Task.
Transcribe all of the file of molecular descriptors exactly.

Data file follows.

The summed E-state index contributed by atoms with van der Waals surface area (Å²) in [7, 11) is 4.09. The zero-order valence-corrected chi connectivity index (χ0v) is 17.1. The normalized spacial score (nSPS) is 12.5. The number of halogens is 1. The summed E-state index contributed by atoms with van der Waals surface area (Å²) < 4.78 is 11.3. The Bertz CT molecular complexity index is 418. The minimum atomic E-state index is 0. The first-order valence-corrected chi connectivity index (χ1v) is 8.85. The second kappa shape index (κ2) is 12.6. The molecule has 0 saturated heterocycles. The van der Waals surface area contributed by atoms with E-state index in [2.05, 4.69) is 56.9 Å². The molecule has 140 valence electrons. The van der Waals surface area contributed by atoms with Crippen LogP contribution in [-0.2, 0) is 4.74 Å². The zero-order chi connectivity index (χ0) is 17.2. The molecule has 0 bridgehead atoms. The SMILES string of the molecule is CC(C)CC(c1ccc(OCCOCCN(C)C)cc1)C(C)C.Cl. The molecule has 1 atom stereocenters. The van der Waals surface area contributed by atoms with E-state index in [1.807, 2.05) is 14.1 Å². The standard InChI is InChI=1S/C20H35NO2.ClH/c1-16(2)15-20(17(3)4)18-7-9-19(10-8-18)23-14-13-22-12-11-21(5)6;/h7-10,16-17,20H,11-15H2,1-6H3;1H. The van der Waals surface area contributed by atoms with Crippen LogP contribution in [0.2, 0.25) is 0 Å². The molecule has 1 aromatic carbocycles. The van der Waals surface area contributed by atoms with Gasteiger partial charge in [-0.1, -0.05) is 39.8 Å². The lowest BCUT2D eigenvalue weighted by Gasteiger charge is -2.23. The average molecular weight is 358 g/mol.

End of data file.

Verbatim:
The summed E-state index contributed by atoms with van der Waals surface area (Å²) in [7, 11) is 4.09. The zero-order valence-corrected chi connectivity index (χ0v) is 17.1. The normalized spacial score (nSPS) is 12.5. The number of halogens is 1. The summed E-state index contributed by atoms with van der Waals surface area (Å²) < 4.78 is 11.3. The Bertz CT molecular complexity index is 418. The minimum atomic E-state index is 0. The first-order valence-corrected chi connectivity index (χ1v) is 8.85. The second kappa shape index (κ2) is 12.6. The molecule has 0 saturated heterocycles. The van der Waals surface area contributed by atoms with E-state index in [2.05, 4.69) is 56.9 Å². The molecule has 140 valence electrons. The van der Waals surface area contributed by atoms with Crippen LogP contribution in [-0.2, 0) is 4.74 Å². The zero-order chi connectivity index (χ0) is 17.2. The molecule has 0 bridgehead atoms. The SMILES string of the molecule is CC(C)CC(c1ccc(OCCOCCN(C)C)cc1)C(C)C.Cl. The molecule has 1 atom stereocenters. The van der Waals surface area contributed by atoms with E-state index in [1.807, 2.05) is 14.1 Å². The standard InChI is InChI=1S/C20H35NO2.ClH/c1-16(2)15-20(17(3)4)18-7-9-19(10-8-18)23-14-13-22-12-11-21(5)6;/h7-10,16-17,20H,11-15H2,1-6H3;1H. The van der Waals surface area contributed by atoms with Crippen LogP contribution in [0.2, 0.25) is 0 Å². The molecule has 1 aromatic carbocycles. The van der Waals surface area contributed by atoms with Gasteiger partial charge in [-0.1, -0.05) is 39.8 Å². The lowest BCUT2D eigenvalue weighted by Gasteiger charge is -2.23. The average molecular weight is 358 g/mol.